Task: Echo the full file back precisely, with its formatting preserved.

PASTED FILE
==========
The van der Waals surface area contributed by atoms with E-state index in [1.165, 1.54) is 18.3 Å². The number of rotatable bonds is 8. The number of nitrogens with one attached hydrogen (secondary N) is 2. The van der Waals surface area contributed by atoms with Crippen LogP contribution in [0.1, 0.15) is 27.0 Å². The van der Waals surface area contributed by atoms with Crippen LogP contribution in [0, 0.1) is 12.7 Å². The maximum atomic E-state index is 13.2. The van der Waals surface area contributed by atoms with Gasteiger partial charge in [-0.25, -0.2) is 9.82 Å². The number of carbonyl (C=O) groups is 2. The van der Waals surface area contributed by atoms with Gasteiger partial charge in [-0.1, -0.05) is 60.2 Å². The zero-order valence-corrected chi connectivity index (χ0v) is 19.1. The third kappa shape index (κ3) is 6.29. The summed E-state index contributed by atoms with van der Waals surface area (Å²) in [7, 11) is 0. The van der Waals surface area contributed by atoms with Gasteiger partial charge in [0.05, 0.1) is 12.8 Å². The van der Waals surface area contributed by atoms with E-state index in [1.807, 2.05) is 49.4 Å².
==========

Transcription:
The van der Waals surface area contributed by atoms with E-state index in [1.165, 1.54) is 18.3 Å². The number of rotatable bonds is 8. The number of nitrogens with one attached hydrogen (secondary N) is 2. The van der Waals surface area contributed by atoms with Crippen LogP contribution in [0.1, 0.15) is 27.0 Å². The van der Waals surface area contributed by atoms with Crippen LogP contribution in [0, 0.1) is 12.7 Å². The maximum atomic E-state index is 13.2. The van der Waals surface area contributed by atoms with Gasteiger partial charge in [-0.25, -0.2) is 9.82 Å². The number of carbonyl (C=O) groups is 2. The van der Waals surface area contributed by atoms with Gasteiger partial charge in [-0.1, -0.05) is 60.2 Å². The zero-order valence-corrected chi connectivity index (χ0v) is 19.1. The third kappa shape index (κ3) is 6.29. The summed E-state index contributed by atoms with van der Waals surface area (Å²) in [7, 11) is 0. The van der Waals surface area contributed by atoms with Gasteiger partial charge in [0.05, 0.1) is 12.8 Å². The van der Waals surface area contributed by atoms with E-state index in [1.807, 2.05) is 49.4 Å².